Perceived Impact of Storytelling on Substance Use Self-Stigma

Thursday, 24 November, 2022 - 13:20 to 14:50


Individuals diagnosed with a substance use disorder (SUD) are more likely to experience stigma than any other mental health condition (Corrigan, Kuwabara, & O’Shaughnessy, 2009). Research has shown that storytelling or narrative intervention can decrease self-stigma (Russinova et al., 2014). There were three aims of this study: 1.) understand if sharing one’s personal experience with substances decreased feelings of self-stigma, 2.) measure how the experience of sharing one’s story impacted the person overall, and 3.) determine if are there aspects of the storytelling process that particularly contribute to positive impacts on the teller.

We conducted in-depth interviews to generate responses about the impact of storytelling on self-stigma regarding those diagnosed with a SUD. Our participant pool consisted of 22 individuals. We utilized theming analysis within a modified grounded theory approach (Creswell, 2009).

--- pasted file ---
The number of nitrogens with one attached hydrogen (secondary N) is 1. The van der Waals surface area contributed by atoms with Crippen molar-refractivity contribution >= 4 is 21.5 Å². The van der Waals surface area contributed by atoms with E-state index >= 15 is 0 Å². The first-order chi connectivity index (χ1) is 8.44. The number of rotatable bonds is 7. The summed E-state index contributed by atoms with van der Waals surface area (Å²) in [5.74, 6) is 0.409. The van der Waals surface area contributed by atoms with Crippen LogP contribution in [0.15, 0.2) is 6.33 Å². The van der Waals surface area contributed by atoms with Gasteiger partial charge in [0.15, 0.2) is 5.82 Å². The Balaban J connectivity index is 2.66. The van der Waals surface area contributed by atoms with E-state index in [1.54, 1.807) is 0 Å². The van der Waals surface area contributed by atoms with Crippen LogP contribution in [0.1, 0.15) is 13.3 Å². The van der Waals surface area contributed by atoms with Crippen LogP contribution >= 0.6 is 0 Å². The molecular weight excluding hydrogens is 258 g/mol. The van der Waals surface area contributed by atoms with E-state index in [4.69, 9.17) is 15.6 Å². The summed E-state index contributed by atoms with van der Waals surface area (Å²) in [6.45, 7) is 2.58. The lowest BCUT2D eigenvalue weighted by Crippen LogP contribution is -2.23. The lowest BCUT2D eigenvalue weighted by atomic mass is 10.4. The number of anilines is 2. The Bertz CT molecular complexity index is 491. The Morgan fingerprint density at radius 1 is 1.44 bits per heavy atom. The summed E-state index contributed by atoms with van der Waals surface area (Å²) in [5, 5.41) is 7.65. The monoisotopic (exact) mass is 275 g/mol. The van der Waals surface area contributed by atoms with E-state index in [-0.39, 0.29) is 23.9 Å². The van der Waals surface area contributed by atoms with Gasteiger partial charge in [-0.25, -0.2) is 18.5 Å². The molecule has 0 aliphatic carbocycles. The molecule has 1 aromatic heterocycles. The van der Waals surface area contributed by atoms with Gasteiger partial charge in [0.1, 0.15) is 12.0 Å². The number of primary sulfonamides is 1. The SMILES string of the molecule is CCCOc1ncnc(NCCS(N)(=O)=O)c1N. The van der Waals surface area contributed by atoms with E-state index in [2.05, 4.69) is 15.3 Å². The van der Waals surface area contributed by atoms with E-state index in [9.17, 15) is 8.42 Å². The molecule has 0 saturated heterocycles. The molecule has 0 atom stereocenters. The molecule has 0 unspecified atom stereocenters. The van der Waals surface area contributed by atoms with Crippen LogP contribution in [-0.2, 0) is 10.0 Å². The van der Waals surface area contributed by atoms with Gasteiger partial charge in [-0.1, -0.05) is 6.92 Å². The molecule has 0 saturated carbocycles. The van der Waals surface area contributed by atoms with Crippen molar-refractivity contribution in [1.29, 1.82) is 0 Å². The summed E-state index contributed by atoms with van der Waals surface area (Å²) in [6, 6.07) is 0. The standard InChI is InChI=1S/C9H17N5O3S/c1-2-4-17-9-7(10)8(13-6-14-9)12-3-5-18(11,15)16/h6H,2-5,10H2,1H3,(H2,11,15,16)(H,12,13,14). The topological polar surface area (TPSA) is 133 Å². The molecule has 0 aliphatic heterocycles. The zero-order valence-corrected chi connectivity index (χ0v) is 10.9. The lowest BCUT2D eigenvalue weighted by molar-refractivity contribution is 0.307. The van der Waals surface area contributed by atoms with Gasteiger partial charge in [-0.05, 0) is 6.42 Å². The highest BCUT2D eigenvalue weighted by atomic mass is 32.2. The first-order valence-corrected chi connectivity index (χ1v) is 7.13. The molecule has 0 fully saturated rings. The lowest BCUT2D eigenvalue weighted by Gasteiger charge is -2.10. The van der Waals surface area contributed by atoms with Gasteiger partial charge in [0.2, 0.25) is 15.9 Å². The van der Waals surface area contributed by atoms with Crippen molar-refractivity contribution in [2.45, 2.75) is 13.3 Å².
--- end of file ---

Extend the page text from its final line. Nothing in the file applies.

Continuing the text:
Ninety five percent of participants stated sharing their story has greatly impacted them. When asked how sharing their story has positively impacted them, 91% (n=20) of participants said it has strengthened and increased their connections with others. In addition, 77% (n=17) of participants said that sharing their story improved their self confidence and self-esteem and decreased their feelings of shame and guilt. When participants were asked about their storytelling settings, 64% (n=14) said they prefer to share their story in person rather than online because it is easier to connect with individuals.

Narrative intervention should be considered when working with highly stigmatized communities to improve their self-efficacy.


Presentation files

24 108 1320 Glenn Sterner_v1.0.pdf1.51 MBDownload



Part of session